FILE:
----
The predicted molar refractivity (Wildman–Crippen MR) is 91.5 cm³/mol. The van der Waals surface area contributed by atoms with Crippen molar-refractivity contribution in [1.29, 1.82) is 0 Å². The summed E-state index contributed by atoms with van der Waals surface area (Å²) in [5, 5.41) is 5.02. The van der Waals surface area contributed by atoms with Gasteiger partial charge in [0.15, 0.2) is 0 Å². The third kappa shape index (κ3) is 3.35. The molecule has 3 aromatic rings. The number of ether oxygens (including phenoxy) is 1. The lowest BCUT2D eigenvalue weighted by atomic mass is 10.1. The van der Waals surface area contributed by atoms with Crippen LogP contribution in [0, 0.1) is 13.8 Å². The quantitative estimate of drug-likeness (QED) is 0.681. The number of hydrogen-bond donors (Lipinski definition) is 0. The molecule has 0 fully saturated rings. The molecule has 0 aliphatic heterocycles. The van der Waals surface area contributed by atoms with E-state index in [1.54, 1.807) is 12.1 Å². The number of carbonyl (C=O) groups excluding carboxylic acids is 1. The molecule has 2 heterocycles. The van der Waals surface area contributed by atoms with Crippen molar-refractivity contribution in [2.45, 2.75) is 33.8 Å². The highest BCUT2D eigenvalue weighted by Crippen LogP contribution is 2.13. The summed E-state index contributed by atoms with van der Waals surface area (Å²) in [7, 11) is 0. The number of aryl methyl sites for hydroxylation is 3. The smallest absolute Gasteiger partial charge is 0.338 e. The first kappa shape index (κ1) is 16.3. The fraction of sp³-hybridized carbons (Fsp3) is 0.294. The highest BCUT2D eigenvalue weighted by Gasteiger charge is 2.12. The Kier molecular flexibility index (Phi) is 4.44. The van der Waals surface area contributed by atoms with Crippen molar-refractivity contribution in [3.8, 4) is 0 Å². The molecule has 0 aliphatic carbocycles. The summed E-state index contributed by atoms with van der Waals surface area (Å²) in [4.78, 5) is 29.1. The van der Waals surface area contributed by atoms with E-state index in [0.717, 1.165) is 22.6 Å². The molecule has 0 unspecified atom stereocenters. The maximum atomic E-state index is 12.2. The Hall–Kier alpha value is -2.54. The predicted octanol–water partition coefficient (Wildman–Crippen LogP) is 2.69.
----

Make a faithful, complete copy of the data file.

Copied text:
The predicted molar refractivity (Wildman–Crippen MR) is 91.5 cm³/mol. The van der Waals surface area contributed by atoms with Crippen molar-refractivity contribution in [1.29, 1.82) is 0 Å². The summed E-state index contributed by atoms with van der Waals surface area (Å²) in [5, 5.41) is 5.02. The van der Waals surface area contributed by atoms with Gasteiger partial charge in [0.15, 0.2) is 0 Å². The third kappa shape index (κ3) is 3.35. The molecule has 3 aromatic rings. The number of ether oxygens (including phenoxy) is 1. The lowest BCUT2D eigenvalue weighted by atomic mass is 10.1. The van der Waals surface area contributed by atoms with Crippen LogP contribution in [0, 0.1) is 13.8 Å². The quantitative estimate of drug-likeness (QED) is 0.681. The number of hydrogen-bond donors (Lipinski definition) is 0. The molecule has 0 fully saturated rings. The molecule has 0 aliphatic heterocycles. The van der Waals surface area contributed by atoms with E-state index in [1.54, 1.807) is 12.1 Å². The number of carbonyl (C=O) groups excluding carboxylic acids is 1. The molecule has 2 heterocycles. The van der Waals surface area contributed by atoms with Crippen molar-refractivity contribution in [2.45, 2.75) is 33.8 Å². The highest BCUT2D eigenvalue weighted by Crippen LogP contribution is 2.13. The summed E-state index contributed by atoms with van der Waals surface area (Å²) in [7, 11) is 0. The number of aryl methyl sites for hydroxylation is 3. The smallest absolute Gasteiger partial charge is 0.338 e. The first kappa shape index (κ1) is 16.3. The fraction of sp³-hybridized carbons (Fsp3) is 0.294. The highest BCUT2D eigenvalue weighted by Gasteiger charge is 2.12. The Kier molecular flexibility index (Phi) is 4.44. The van der Waals surface area contributed by atoms with Crippen molar-refractivity contribution in [3.8, 4) is 0 Å². The molecule has 0 aliphatic carbocycles. The summed E-state index contributed by atoms with van der Waals surface area (Å²) in [4.78, 5) is 29.1. The van der Waals surface area contributed by atoms with E-state index in [0.717, 1.165) is 22.6 Å². The molecule has 0 unspecified atom stereocenters. The maximum atomic E-state index is 12.2. The Hall–Kier alpha value is -2.54. The predicted octanol–water partition coefficient (Wildman–Crippen LogP) is 2.69.